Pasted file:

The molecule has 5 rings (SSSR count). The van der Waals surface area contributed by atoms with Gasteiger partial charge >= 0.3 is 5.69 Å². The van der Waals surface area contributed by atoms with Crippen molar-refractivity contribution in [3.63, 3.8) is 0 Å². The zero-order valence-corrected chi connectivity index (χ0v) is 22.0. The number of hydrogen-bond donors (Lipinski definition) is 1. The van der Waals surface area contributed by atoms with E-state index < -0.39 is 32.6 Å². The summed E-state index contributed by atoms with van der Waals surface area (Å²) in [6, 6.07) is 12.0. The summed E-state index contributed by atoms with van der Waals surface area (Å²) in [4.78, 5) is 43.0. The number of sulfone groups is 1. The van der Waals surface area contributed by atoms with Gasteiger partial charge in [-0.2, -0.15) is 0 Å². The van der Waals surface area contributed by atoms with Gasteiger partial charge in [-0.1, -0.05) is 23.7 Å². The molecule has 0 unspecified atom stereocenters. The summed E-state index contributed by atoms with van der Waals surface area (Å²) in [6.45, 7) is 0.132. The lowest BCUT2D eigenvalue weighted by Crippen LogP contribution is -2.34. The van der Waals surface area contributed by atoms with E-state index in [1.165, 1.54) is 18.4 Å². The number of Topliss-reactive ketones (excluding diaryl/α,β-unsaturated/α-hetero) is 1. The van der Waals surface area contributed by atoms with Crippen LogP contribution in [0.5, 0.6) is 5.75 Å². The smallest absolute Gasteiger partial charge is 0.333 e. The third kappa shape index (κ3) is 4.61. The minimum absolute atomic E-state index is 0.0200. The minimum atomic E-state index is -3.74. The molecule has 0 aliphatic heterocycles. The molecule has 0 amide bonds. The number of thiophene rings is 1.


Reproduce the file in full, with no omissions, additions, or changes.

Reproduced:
The molecule has 5 rings (SSSR count). The van der Waals surface area contributed by atoms with Gasteiger partial charge >= 0.3 is 5.69 Å². The van der Waals surface area contributed by atoms with Crippen molar-refractivity contribution in [3.63, 3.8) is 0 Å². The zero-order valence-corrected chi connectivity index (χ0v) is 22.0. The number of hydrogen-bond donors (Lipinski definition) is 1. The van der Waals surface area contributed by atoms with E-state index < -0.39 is 32.6 Å². The summed E-state index contributed by atoms with van der Waals surface area (Å²) in [6, 6.07) is 12.0. The summed E-state index contributed by atoms with van der Waals surface area (Å²) in [4.78, 5) is 43.0. The number of sulfone groups is 1. The van der Waals surface area contributed by atoms with Gasteiger partial charge in [-0.2, -0.15) is 0 Å². The van der Waals surface area contributed by atoms with Gasteiger partial charge in [-0.1, -0.05) is 23.7 Å². The molecule has 0 unspecified atom stereocenters. The summed E-state index contributed by atoms with van der Waals surface area (Å²) in [6.45, 7) is 0.132. The lowest BCUT2D eigenvalue weighted by Crippen LogP contribution is -2.34. The van der Waals surface area contributed by atoms with E-state index in [1.165, 1.54) is 18.4 Å². The number of Topliss-reactive ketones (excluding diaryl/α,β-unsaturated/α-hetero) is 1. The van der Waals surface area contributed by atoms with Crippen LogP contribution in [0.5, 0.6) is 5.75 Å². The smallest absolute Gasteiger partial charge is 0.333 e. The third kappa shape index (κ3) is 4.61. The minimum absolute atomic E-state index is 0.0200. The minimum atomic E-state index is -3.74. The molecule has 0 aliphatic heterocycles. The molecule has 0 amide bonds. The number of thiophene rings is 1.